.... As noted by the Court of Appeals that condition was printed in letters so small that one would have to use a magnifying glass to read the words. Under the circumstances, it would be unfair and inequitable to charge the respondents with automatic knowledge or notice of the said condition so as to preclude any doubt that it was fairly and freely agreed upon by the respondents when they accepted the passage tickets issued to them by the KLM. As the airline which issued those tickets with the knowledge that the respondents would be flown on the various legs of their journey by different air carriers, the KLM was chargeable with the duty and responsibility of specifically informing the respondents of conditions prescribed in their tickets or in the very least, to ascertain that the respondent read them before they accepted their passage tickets. A thorough search of the records, however, inexplicably fails to show that any effort was exerted by the KLM officials or employees to discharge in a proper manner this responsibility to the respondents. Consequently, We hold that the respondents cannot be bound by the provision in question by which KLM unilaterally assumed the role of a mere ticket-issuing agent for other airlines and limited its liability only to untoward occurrences on its own lines. (Emphasis supplied)
Unlike in the KLM case where the breach of contract was aggravated by the discourteous and arbitrary conduct of an official of the Aer Lingus which the KLM had engaged to transport the respondents, here. Air France employees in Hamburg informed private respondent that his tickets were partly stamped "non-endorsable" and "valid on Air France only."13 Mere refusal to accede to the passenger's wishes does not necessarily translate into damages in the absence of bad faith.14 To our mind, respondent has failed to show wanton, malevolent or reckless misconduct imputable to petitioner in its refusal to re-route.
Air France Manila acted upon the advise of ASPAC in denying private respondent's request. There was no evident bad faith when it followed the advise not to authorize rerouting.15 At worst, the situation can be considered a case of inadvertence on the part of ASPAC in not explaining the non-endorsable character of the ticket. Of importance, however, is the fact that private respondent is a lawyer, and the restriction box 16 clearly indicated the non-endorsable character of the ticket.
Omissions by ordinary passengers may be condoned but more is expected of members of the bar who cannot feign ignorance of such limitations and restrictions. An award of moral and exemplary damages cannot be sustained under the circumstances, but petitioner has to refund the unused coupons in the Air France ticket to the private respondent.
WHEREFORE, the judgement appealed from is REVERSED and SET ASIDE. Petitioner is ordered, however, to refund to private respondent the value of the unused coupons in the passenger's ticket issued to him by the petitioner. No costs.
Melencio-Herrera, (Chairperson), Paras, Sarmiento and Regalado JJ., concur:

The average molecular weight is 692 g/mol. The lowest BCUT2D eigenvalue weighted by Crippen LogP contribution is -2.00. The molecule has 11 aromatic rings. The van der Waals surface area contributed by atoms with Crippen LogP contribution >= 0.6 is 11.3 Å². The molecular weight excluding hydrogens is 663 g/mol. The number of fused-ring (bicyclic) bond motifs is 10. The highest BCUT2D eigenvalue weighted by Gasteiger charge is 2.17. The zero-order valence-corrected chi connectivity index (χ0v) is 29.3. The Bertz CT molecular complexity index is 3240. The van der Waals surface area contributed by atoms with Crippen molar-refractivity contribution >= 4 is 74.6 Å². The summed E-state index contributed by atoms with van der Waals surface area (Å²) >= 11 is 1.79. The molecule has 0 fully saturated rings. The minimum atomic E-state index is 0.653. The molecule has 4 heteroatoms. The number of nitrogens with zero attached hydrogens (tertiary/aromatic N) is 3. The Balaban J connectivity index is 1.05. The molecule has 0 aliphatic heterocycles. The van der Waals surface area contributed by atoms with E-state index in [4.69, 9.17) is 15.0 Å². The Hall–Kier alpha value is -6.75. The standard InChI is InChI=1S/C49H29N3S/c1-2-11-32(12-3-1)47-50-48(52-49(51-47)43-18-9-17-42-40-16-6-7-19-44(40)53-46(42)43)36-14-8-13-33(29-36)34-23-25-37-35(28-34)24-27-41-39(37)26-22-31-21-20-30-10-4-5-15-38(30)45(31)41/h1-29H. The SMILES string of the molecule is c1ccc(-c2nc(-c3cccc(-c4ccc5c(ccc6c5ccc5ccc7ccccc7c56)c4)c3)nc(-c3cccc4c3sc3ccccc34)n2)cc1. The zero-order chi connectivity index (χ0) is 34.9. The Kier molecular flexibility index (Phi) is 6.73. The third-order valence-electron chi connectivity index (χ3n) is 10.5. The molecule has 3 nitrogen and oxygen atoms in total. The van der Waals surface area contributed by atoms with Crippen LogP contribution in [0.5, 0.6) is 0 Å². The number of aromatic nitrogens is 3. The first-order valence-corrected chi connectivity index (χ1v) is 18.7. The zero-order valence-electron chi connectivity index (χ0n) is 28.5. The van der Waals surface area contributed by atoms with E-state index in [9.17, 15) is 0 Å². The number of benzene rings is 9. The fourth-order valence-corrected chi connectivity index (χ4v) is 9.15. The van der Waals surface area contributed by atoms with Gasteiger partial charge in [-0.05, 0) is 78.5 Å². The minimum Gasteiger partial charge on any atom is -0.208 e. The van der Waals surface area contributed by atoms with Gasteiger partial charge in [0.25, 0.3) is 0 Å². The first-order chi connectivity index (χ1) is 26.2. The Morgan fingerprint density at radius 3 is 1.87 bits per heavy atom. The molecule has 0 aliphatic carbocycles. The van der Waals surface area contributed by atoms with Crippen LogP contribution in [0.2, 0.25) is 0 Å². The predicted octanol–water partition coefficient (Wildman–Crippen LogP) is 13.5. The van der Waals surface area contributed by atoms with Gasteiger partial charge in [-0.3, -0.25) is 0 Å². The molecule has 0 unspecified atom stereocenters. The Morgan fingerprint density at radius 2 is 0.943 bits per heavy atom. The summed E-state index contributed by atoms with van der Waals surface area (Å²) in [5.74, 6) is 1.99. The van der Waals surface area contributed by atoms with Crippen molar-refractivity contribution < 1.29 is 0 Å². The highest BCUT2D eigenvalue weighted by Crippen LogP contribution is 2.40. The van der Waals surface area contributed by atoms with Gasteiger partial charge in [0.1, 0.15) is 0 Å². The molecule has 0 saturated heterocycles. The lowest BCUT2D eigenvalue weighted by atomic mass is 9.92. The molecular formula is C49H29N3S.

** Justice Desiderio Jurado, ponente; Justices Crisolito Pascual, Jose Campos and Serafin E. Camilon, concurring.
*** Presided by Judge Marcelino Sayo.
1 Appellant's Brief, p. 7.
2 Deposition of Mrs. R. Schaale, q. #35, p. 7, Folder of Defendants' Exhibits Original Records, CFI, Br. 33, Kalookan City.
3 Rollo, p. 26.
4 Amended Record on Appeal, p. 78.
5 Rollo, p. 67.
6 Apex Investment & Financing Corp. and Jose S.J. Villarica vs. IAC, Crown Radio Corp. Phil., G.R. No. 69723, October 18, 1988.
7 In addition, where a fare and such restrictions are not clearly evident from the required entries on the ticket, such restrictions may be written, stamped or pre-printed in plain language in the Endorsement/Restrictions' box of the applicable flight coupon(s); or attached thereto by use of an appropriate notice. In addition, where a fare is restricted to time of travel or period of validity, a special fare notice similar to that shown below, may be used:
This is a 'SPECIAL FARE' Ticket which involves travel restrictions. Certain 'Special Fares' do not permit cancellation, change of reservations or refund of full amount paid.
8 Governed by IATA Resolution No. 279.
9 Governed by General Conditions of Carriage [Passenger] changes to ticket or schedules, missed connections, changes requested by passenger.
10 Deposition Answer to Question No. 79, p. 14, Folder of Defendants' Exhibits, Original Records, CFI, Br. 33, Kaloocan City.
11 Makabali v. CA G.R. No. L-46877, January 22, 1988.
12 65 SCRA 237, G.R. No. L-31150, July 22, 1975.
13 Deposition Answer to Question No. 86, p. 17, Folder of Defendant's Exhibits, Original Records, CFI, Br. 33. Kalookan City.
14 TWA v. Court of Appeals and Rogelio Vintuan G.R. No. 78656, August 30, 1988, KLM Royal Dutch Airlines v. CA, July 25, 1975, 65 SCRA 237; A. Ortigas, Jr. v. Lufthansa German Airlines, June 30, 1975,64 SCRA 610; Zulueta v. Pan Am World Airways, Inc., 43 SCRA 397; Korean Airlines Co., Ltd. v. CA, G. R. No. 61416. 29 September 1987.
15 TSN, February 26, 1979, pp. 200-202.
16 Exhibits 2-A, 3-A-2. 3-B-2.